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Princess book sequels reinvent old tales' magic

A little more than a year ago, two Utah authors released books that re-imagined the princess genre. Proving, as this reviewer wrote, "there's much more to being a princess than frilly dresses and tiaras."

Now, those two authors — Jessica Day George and Mette Ivie Harrison — along with "The Frog Princess" author E.D. Baker, are back with much anticipated princess follow-ups.

"PRINCESS OF GLASS," by Jessica Day George, Bloomsbury, $16.99 (young adult) .

George is a popular writer on the young adult circuit. The local author has written a trilogy of adventure books in "Dragon Slippers," "Dragon Flight" and "Dragon Spear." And she is also the author of "Sun and Moon, Ice and Snow," a retelling of Norse legends.

But as of late, it's dancing slippers that have become the author's theme of choice. In "Princess of the Midnight Ball," it was 12 sisters who were mysteriously wearing through new pairs of shoes each night. Now, it's an enigmatic young woman who wears slippers of glass of "Princess of Glass."

Princess Poppy, one of the sisters from "Midnight Ball," is taking part in a royal exchange program, hoping to rebuild alliances and friendships ruined by the unfortunate dancing secret that ostracized her homeland.

Poppy misses home, and her welcome to this new land has been a bit frosty at times. Poppy is willing to make the best of things for her kingdom's sake and is learning the finer points of deportment, in spite of things.

When Poppy meets the charming Prince Christian, things start to look up. Or so she thinks. Poppy isn't the only one who likes Christian.

Eleanora, a beautiful servant girl, has her heart set on marrying the prince. Eleanora was once rich but has fallen on hard times. So it comes as a surprise when she arrives at parties with magnificent dresses and slippers. No one knows where these riches are coming from, but Poppy is sure that someone is up to no good.

This adventure is part magic, part mystery and, of course, part fairy tale.

Of all fairy tales, that of Cinderella may be the most re-imagined and re-invented. After a while, it can become repetitive and boring.

Not so with "Princess of Glass." George has continued to explore the magical world she created in "Midnight Ball" with a fresh stand-alone read that youths and adults alike will enjoy. Here, Cinderella is just the jumping off point.

Kudos to George for putting her own excellent stamp on a classic.

"THE PRINCESS AND THE SNOWBIRD," by Mette Ivie Harrison, Harper Teen, $17.99 (young adult)

Author of "Mira, Mirror" and "The Monster in Me," Harrison is likely best known for her princess books — "The Princess and the Hound," "The Princess and the Bear" and most recently, "The Princess and the Snowbird."

The love of the hound and the bear is one for the ages. And that love has spread to their daughter, Liva, for whom the hound and bear gave up their human forms.

In "The Princess and the Snowbird," readers meet Liva, who is heir to all her royal parents' magic. As such, she can transform herself into any animal she wants. She lives in the forest of her parents, where magic runs deep.

Jens also lives in the forest, though he lacks magical abilities — human or otherwise. He is an outcast among his family and his village.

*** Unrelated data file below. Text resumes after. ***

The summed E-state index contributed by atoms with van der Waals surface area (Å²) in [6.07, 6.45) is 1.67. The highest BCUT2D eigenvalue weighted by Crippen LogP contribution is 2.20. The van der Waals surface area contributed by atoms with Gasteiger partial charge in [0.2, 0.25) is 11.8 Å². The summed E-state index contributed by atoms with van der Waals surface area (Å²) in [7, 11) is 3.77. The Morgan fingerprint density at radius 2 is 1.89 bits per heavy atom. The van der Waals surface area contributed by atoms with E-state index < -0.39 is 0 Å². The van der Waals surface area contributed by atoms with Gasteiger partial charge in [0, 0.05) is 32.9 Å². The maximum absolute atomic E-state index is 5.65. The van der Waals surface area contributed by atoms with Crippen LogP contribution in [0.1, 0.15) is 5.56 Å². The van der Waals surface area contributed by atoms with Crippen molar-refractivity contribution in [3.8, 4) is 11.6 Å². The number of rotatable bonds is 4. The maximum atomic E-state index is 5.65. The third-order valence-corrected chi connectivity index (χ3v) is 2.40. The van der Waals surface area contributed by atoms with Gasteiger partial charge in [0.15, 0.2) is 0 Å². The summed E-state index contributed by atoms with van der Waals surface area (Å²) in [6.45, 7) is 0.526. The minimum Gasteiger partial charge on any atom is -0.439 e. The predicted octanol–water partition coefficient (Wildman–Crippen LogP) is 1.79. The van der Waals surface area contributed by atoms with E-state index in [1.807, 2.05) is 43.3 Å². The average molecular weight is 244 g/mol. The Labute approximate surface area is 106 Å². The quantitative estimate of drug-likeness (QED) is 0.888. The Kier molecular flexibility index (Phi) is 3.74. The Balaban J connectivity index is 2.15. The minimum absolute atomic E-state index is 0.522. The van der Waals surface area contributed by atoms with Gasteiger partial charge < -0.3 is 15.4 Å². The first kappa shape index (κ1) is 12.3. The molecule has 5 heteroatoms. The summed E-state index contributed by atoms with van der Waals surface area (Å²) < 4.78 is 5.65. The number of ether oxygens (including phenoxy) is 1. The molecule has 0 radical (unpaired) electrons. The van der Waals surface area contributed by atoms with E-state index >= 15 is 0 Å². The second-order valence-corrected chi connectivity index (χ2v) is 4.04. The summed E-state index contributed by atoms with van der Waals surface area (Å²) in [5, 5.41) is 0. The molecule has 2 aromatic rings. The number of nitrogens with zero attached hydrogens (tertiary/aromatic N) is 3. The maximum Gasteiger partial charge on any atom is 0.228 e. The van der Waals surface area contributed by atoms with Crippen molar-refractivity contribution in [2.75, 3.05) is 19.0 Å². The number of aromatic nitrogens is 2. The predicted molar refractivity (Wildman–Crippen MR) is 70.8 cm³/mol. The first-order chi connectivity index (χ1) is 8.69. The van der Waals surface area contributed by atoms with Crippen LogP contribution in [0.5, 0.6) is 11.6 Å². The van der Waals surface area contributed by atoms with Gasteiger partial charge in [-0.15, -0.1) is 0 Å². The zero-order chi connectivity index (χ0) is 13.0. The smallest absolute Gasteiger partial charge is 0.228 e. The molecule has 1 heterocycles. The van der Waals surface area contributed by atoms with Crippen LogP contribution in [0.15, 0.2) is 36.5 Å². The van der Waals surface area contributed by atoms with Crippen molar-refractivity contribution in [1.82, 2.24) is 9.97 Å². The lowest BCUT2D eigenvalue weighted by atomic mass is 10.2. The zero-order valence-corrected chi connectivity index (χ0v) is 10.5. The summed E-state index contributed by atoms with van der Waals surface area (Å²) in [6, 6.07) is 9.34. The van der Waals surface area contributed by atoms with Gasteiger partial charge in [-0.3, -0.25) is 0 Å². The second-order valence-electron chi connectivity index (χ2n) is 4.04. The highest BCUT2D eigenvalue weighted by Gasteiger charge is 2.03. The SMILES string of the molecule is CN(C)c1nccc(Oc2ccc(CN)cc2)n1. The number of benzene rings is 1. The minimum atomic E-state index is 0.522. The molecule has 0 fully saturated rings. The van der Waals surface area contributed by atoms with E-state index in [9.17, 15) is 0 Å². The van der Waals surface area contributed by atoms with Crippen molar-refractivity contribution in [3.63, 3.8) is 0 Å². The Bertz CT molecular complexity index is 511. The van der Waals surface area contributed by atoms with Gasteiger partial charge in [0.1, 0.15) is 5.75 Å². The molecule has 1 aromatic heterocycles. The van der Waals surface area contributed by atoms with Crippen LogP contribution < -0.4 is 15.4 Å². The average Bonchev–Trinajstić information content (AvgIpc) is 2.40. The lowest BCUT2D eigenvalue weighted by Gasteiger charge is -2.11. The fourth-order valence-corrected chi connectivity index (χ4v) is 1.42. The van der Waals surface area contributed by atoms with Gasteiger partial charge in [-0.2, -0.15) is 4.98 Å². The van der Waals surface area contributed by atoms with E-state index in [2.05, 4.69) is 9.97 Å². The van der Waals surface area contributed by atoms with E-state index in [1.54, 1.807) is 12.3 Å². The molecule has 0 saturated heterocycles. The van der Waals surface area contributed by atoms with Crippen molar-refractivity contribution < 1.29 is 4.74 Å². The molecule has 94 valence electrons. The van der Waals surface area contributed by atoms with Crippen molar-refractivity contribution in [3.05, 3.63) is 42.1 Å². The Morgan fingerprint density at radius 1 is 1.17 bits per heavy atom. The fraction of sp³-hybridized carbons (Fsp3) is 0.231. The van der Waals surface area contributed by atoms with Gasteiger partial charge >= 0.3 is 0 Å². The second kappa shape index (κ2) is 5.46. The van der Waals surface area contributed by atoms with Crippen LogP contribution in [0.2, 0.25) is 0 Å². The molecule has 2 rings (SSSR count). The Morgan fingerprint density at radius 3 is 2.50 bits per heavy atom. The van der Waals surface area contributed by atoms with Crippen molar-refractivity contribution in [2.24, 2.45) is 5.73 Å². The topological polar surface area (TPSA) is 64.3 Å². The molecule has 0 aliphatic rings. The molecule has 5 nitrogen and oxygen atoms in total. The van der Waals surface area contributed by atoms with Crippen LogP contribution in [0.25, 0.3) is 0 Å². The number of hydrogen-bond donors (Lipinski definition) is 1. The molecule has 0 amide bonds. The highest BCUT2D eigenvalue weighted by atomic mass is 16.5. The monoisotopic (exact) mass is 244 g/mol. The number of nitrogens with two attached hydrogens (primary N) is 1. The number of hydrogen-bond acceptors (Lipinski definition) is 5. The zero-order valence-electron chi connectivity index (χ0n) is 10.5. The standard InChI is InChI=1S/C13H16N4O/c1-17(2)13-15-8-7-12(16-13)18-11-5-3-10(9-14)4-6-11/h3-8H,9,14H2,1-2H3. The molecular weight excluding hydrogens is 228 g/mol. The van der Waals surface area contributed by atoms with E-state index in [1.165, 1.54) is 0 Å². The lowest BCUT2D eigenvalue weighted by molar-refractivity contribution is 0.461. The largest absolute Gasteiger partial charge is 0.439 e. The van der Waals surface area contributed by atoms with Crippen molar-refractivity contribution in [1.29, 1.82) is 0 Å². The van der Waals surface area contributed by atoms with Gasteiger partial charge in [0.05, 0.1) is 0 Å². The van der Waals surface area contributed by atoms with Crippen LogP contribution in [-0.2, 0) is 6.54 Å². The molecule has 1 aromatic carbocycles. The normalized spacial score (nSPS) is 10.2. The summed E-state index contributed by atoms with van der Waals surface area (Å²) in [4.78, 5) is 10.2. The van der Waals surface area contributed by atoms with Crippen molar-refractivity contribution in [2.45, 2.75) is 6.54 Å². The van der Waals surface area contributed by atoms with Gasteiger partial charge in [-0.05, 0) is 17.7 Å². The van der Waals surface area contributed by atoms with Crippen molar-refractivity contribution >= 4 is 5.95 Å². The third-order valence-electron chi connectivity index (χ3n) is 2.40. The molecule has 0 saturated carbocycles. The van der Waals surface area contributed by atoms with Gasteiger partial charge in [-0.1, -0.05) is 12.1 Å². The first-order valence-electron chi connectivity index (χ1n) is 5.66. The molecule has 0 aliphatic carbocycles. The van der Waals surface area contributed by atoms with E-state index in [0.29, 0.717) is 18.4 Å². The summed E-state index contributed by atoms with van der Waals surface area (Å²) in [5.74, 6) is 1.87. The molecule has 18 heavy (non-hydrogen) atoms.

When Liva and Jens unexpectedly meet, they find themselves inexplicably drawn to one another. It seems an unlikely match, but when evil force starts working to rid the land of magic and those who wield it, the two join forces with unexpected results.

Though "The Princess and the Snowbird" is the third book in this series, it does stand on its own. Enough background is provided for readers to understand and enjoy it separately. And enjoy it they will.

This unusual princess story is less about castles and gowns and more about characters and journeys.

Harrison's writing continues to spark the imagination and inspire readers to dream.

"THE WIDE-AWAKE PRINCESS," by E. D. Baker, Bloomsbury, $16.99 (young adult)

This is the story of a not-so-sleepy, ordinary-looking princess. Her name is Annie, and her older sister, Gwen, is the Sleeping Beauty.

When Gwen pricks her finger and sends herself and her entire kingdom to sleep for 100 years, it's up to Annie to set things right.

You see, Annie is immune to magic — no extra beauty, charm, etc. And when that particular spell puts everyone to sleep, Annie is left wide-awake.

Left alone in a castle full of sleeping people, Annie decides it's up to her to find Gwen's true love and have him end all this madness with a kiss.

So, Annie sets off on her quest and is joined by Liam, one of her father's young guards who was out of the kingdom when the spell was cast.

Together, they have one fairy-tale adventure after another as they work to rescue Gwen and, perhaps, Annie, too.

Written by the author of "The Frog Princess" and "Wings: A Fairy Tale," "The Wide-awake Princess" is chalk full of humorous charm that will have readers giggling throughout.

And while the book's cover is somewhat cartoonish, the words inside are anything but. With nods to "The Princess and the Pea," "The Frog Prince" and "Rapunzel," one can't help but fall in love with this inventive romp.

If you go…

Who: Jessica Day George

What: Launch event

When: June 12, 2 p.m.

Where: King's English, 1511 S. 1500 East


Also …

When: June 18, 7 p.m.

Where: West Jordan Barnes & Noble, 7157 Plaza Center DriveWho: Mette Ivie Harrison

What: Book signing

When: June 8, time TBA

Where: Sugarhouse Barnes & Noble, 1104 East 2100 South